Although in some areas of the world the LCOE of offshore wind may never become at par with, say, solar PV, the value it can bring—as less-intermittent baseload power generation near urban demand centers, offsetting supply deficits from solar PV in winter—can make it a valuable addition to the energy mix.

These brighter prospects have also led to increased interest from oil and gas companies, which are increasing their exposure to the sector. Offshore is a natural fit with their expertise in engineering and in executing complex energy projects in offshore locations.

Offshore’s considerable potential would be further enhanced if floating wind platforms could become cost competitive. Fixed-foundation wind parks have to be sited in relatively shallow waters; floating ones could be placed in deeper areas, farther from land, and could open additional markets. There is considerable research going on, with the first floating wind farm being built off the coast of Scotland.

Fast growth, increased investment, bigger parks, falling costs, and new technologies and markets: these are the trends that are defining the offshore sector. Put it all together, and it is fair to conclude that the wind is at the industry’s back.

About the author(s)

Arnout de Pee is a partner in McKinsey’s Amsterdam office, Florian Küster is a consultant in the Hamburg office, and Andreas Schlosser is an associate partner in the Munich office.

The authors wish to thank Nikki Oude Elferink, Marte Guldemond, Jan Koeleman, Florian Kühn, Johannes Lüneborg, Nico Schnackenberg, and Marco Weber for their contributions to this article.

‘Waste to Energy’ Incineration Industry

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California Upholds Auto Emissions Standards, Setting Up Face-Off With Trump

California’s clean-air agency voted on Friday to push ahead with stricter emissions standards for cars and trucks, setting up a potential legal battle with the Trump administration over the state’s plan to reduce planet-warming gases.

https://www.nytimes.com/2017/03/24/business/energy-environment/california-upholds-emissions-standards-setting-up-face-off-with-trump.html?_r=0

The vote, by the California Air Resources Board, is the boldest indication yet of California’s plan to stand up to President Trump’s agenda. Leading politicians in the state, from the governor down to many mayors, have promised to lead the resistance to Mr. Trump’s policies.

Mr. Trump, backing industry over environmental concerns, said easing emissions rules would help stimulate auto manufacturing. He vowed last week to loosen the regulations. Automakers are aggressively pursuing those changes after years of supporting stricter standards.

But California can write its own standards because of a longstanding waiver granted under the Clean Air Act, giving the state — the country’s biggest auto market — major sway over the auto industry. Twelve other states, including New York and Pennsylvania, as well as Washington, D.C., follow California’s standards, a coalition that covers more than 130 million residents and more than a third of the vehicle market in the United States.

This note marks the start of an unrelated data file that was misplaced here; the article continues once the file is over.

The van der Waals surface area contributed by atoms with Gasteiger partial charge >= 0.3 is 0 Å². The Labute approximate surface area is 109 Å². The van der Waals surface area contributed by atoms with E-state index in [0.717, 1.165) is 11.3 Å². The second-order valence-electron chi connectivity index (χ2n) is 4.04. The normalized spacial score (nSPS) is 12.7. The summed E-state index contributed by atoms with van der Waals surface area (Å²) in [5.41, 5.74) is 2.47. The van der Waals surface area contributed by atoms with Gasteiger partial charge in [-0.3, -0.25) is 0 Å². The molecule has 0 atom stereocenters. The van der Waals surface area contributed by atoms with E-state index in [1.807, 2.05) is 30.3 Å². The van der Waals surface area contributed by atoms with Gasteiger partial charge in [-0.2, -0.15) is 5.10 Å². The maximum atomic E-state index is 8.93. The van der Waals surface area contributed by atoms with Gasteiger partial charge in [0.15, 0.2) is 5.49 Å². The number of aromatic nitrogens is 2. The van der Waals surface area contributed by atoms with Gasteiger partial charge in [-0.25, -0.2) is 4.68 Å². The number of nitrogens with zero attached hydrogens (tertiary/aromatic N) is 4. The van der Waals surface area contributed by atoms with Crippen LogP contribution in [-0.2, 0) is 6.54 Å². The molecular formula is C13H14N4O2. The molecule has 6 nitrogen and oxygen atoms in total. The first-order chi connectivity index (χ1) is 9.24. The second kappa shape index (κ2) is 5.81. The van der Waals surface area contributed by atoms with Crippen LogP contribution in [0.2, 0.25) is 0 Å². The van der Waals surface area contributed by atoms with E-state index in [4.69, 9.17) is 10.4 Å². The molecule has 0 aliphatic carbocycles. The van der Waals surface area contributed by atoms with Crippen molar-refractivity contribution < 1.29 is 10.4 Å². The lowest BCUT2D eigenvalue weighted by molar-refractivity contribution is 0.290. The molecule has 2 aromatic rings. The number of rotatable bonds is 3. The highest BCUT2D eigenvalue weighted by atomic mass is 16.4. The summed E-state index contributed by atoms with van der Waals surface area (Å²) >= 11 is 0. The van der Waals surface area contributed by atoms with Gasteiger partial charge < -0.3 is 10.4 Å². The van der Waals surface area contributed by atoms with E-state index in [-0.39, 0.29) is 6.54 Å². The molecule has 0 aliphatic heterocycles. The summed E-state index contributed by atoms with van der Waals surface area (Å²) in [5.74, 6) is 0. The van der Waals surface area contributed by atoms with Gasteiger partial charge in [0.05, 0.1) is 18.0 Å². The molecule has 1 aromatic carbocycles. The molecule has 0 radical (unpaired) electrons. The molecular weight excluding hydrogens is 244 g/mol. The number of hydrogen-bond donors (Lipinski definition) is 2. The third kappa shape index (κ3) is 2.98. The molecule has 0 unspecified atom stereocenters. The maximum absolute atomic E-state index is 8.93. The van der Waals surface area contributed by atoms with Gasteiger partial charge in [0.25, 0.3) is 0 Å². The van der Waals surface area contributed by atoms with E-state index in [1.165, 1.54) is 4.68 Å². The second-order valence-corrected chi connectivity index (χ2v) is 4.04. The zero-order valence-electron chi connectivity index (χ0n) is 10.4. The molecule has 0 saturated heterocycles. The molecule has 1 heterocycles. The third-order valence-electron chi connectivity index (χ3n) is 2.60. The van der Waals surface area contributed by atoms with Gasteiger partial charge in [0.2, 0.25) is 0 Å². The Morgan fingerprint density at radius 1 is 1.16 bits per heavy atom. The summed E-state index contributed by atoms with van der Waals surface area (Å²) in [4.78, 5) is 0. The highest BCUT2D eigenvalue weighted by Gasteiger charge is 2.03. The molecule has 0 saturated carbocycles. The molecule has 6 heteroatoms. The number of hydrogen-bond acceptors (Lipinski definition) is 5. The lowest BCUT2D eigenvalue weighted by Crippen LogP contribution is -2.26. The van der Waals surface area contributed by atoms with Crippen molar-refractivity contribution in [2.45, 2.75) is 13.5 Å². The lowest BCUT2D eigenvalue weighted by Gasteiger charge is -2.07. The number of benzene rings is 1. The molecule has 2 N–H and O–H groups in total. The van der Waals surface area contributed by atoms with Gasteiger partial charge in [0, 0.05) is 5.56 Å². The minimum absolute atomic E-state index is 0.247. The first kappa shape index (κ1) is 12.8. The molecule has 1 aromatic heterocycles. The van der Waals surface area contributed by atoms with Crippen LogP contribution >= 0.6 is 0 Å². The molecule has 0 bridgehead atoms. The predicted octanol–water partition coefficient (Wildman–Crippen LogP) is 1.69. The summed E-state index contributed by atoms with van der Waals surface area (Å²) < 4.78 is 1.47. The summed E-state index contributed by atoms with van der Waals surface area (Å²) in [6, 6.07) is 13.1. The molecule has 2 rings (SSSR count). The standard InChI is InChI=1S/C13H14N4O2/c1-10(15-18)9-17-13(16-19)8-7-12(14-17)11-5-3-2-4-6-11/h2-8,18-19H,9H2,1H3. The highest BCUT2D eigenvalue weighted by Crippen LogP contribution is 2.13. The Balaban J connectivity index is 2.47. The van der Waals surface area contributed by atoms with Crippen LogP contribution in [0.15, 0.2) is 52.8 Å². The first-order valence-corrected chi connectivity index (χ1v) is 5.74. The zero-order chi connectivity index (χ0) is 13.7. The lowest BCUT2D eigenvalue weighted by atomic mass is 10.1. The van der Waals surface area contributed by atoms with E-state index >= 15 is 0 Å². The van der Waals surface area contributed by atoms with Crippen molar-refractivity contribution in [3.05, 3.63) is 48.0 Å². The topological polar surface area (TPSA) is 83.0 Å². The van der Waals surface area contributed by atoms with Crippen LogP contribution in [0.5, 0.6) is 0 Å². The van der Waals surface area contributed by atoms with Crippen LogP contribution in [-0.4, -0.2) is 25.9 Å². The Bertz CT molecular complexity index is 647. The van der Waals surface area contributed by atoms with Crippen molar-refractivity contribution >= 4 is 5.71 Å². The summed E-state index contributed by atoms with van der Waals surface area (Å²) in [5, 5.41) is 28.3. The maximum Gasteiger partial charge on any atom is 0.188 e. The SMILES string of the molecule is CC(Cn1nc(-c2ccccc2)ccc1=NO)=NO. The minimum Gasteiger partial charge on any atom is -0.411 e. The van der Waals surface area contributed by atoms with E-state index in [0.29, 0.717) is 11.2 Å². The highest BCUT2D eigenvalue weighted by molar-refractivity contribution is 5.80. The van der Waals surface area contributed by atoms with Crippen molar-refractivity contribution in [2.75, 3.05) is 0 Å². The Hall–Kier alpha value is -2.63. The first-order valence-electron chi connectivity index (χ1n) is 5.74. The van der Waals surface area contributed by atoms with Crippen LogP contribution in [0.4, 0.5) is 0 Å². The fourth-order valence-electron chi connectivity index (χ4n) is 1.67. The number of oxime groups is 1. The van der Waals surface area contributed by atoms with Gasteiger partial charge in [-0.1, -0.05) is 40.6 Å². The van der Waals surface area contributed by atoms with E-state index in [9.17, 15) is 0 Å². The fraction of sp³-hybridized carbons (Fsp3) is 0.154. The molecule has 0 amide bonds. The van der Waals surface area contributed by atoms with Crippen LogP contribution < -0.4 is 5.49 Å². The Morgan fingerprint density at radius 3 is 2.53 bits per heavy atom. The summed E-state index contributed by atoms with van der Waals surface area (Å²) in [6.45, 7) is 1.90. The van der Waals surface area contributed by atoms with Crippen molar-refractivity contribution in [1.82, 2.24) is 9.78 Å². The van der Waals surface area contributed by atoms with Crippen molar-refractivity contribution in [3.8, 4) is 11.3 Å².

“All of the evidence — call it science, call it economics — shows that if anything, these standards should be even more aggressive,” said the board member Daniel Sperling, a transportation expert at the University of California, Davis.

The board’s chairwoman, Mary D. Nichols, an assistant administrator at the Environmental Protection Agency under President Bill Clinton, was even more pointed, admonishing automakers for milking Mr. Trump for favors.

“What were you thinking when you threw yourselves upon the mercy of the Trump administration to try to solve your problems?” she asked. “Let’s take action today, and let’s move on.”

Long a forerunner in environmental regulation, California worked with the Obama administration on joint standards that became a crucial part of the country’s effort to combat climate change. Officials said the regulations would reduce the country’s oil consumption by 12 billion barrels and eliminate six billion metric tons of carbon dioxide pollution over the lifetime of the cars affected. That amounts to more than a year’s worth of America’s carbon emissions.

Adopted in 2012, the standards would require automakers to nearly double the average fuel economy of new cars and trucks by 2025, to 54.5 miles per gallon, forcing automakers to speed development of highly fuel-efficient vehicles, including hybrid and electric cars. Mr. Trump intends to lower that target.

Friday’s unanimous vote by the 14-member board, which affirmed the higher standards through 2025, amounted to a public rejection of Mr. Trump’s plans.

Now, the question is how — or whether — the Trump administration will handle California’s dissent. The administration could choose to revoke California’s waiver, at which point experts expect the state would sue.

California sued the George W. Bush administration after it challenged California’s waiver in 2007. Mr. Obama reversed the federal challenge.

The White House and the E.P.A., which have not yet determined their plans for the California waiver, did not immediately respond to a request for comment.

Several states that follow California’s rules raced to its defense. “We’ve come a long way together,” said Steven Flint, director of the air resources division of the New York Department of Environmental Conservation. “We’re with you, and we believe in what you’re doing.”